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The Facts About True Costs of Corrections


By Andrea J. Cabral
Sheriff, Suffolk County Sheriff’s Department
December 18, 2009

The Boston Foundation and Crime & Justice Institute Report on costs of Corrections in Massachusetts cited in the December 3rd Boston Globe is properly focused on reducing costs and recidivism while maintaining public safety. However, the Report, which relies on Massachusetts Department of Correction data, does not accurately describe Sheriffs’ actual workload, budget history or custody population.

In its discussion of inmate population to budget, the Report fails to include the thousands of pre–trial detainees, who are held in county jails. The Report does not explain that the costs of operating these jails accounts for approximately 50% of most Sheriffs’ budgets. Jails are maximum security facilities, holding pre–trial detainees who are accused of murder, rape, robbery and other major felonies until they post bail or their cases are resolved.

Just like sentenced offenders in Houses of Correction, pre–trial detainees in Jails require round–the–clock supervision by managers, correction officers, caseworkers and administrative staff, medical and mental health care providers. They must be fed, clothed and provided medical care, visits, recreation and programs and must be transported to and from court, hospitals and other facilities.

Similarly, the Report failed to explain that Sheriffs have additional supervisory responsibility for inmates classified to halfway houses, Day Reporting, federal detainees and other prisoners remanded to their custody. As of November 10, 2009, Sheriffs were responsible for the custody of 13,445 inmates and pre–trial detainees.

Statistics alone, however, do not fully explain costs. Sheriffs’ Departments are law enforcement agencies and incur the costs with significant mutual aid to their communities. Four Sheriffs operate the entire 911 dispatch system for their cities and towns. Others assist State police with sobriety checkpoints, while others transport juveniles to and from court as a service for the Department of Youth Services (DYS). All participate in warrant sweeps and transport those arrested. Sheriffs’ Departments regularly work with federal, state and local law enforcement agencies on a number of crime prevention initiatives and task forces. All Sheriffs bear the costs of unfunded legislative mandates, such as the collection of inmate DNA samples and registration of convicted sex offenders.

While the Report is correct regarding the growth in corrections funding thru FY 2008, it failed to note budget decreases of between 13 and 20% over the past two fiscal years for 6 of 13 Sheriffs’ Departments, while the remaining 7 Sheriffs’ Departments sustained decreases of 10%. This is more accurate than the aggregate 8.8% budget reduction figure cited in the Report.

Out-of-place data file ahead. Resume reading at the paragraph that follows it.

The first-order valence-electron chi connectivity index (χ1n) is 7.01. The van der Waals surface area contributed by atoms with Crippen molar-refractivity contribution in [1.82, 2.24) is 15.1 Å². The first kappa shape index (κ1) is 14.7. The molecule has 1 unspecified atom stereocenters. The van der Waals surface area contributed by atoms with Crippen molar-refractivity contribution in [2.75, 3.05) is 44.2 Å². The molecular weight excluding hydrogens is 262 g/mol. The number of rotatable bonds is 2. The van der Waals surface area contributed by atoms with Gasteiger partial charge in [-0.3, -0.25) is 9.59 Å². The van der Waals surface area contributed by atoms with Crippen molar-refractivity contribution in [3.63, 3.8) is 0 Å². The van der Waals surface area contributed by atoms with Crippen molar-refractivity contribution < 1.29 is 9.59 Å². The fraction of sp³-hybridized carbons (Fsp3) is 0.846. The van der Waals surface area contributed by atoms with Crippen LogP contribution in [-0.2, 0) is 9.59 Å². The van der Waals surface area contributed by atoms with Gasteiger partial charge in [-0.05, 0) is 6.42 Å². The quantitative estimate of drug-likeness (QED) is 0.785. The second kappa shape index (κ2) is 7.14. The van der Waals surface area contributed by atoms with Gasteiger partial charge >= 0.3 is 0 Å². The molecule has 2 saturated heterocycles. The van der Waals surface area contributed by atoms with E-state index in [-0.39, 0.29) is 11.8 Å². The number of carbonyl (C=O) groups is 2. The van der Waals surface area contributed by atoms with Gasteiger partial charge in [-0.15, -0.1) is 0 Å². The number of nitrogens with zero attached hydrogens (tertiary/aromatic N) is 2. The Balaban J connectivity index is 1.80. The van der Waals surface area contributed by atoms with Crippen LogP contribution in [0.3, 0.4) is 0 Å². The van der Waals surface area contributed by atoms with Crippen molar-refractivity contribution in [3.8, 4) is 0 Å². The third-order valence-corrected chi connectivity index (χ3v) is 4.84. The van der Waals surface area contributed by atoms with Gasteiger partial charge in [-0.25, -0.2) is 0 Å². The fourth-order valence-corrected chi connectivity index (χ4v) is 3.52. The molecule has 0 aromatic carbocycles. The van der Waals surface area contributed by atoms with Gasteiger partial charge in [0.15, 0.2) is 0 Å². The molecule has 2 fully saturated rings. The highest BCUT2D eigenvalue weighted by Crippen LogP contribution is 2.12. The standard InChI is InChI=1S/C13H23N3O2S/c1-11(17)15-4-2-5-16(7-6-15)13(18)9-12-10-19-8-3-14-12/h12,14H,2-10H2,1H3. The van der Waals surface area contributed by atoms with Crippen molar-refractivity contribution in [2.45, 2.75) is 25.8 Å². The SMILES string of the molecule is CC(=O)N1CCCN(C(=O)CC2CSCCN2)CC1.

Why do costs increase? Sheriffs operate correctional facilities 24 hours a day. They cannot refuse intake of persons remanded to custody by the Courts. Similarly, they cannot cap costs for utilities, food, medical and mental health care that are set by outside factors.

Also, county corrections populations are distinctly undereducated, unemployed, and unhealthy. They present with high rates of chronic disease and mental disorders. Their custody (and our effort to reduce recidivism through what we provide while they are in our custody) requires sustained intervention and treatment.

We are on the right track. Our community–based re–entry programs, some of which serve as national models, are having a measurable impact on reducing recidivism. While no standard tool is in place to measure such reductions statewide, Sheriffs do measure outcomes and the results prove the value of our diverse and innovative programs.

Nationally, the recidivism rate is 50%. The Hampden County Sheriff’s Department data cited in the Report shows a decline in one–year recidivism rates from 31% to 23% from 2001 to 2009. Similarly, a Northeastern University Study of 2007 releases from the Middlesex County Sheriff’s Department documents a recidivism rate of 24%. In Essex County, the Sheriff’s Research and Statistics Division documented a recidivism rate of 37.68% one year after release for sentenced inmates released during the first six months of 2007.

Suffolk County’s recidivism rate for female offenders who complete their re–entry program falls 10% below the national average of 30%. The Boston Re–entry Initiative (BRI) which targets only “high impact” male offenders considered 100% likely to re–offend, measures a recidivism rate drop of 44% for those who complete the program.

For the last decade and well before the word “re–entry” was part of any national conversation about corrections, Sheriffs in Massachusetts aligned rehabilitation programming and related services to the objective of preparing offenders for release and successful transition back into the community. In the Boston Foundation Report’s effort to make a larger and certainly valid point about corrections generally, it failed to recognize that the Sheriffs’ work is taking corrections in Massachusetts exactly where it needs to go.

(Sheriff Cabral is President of the Massachusetts Sheriffs Association)


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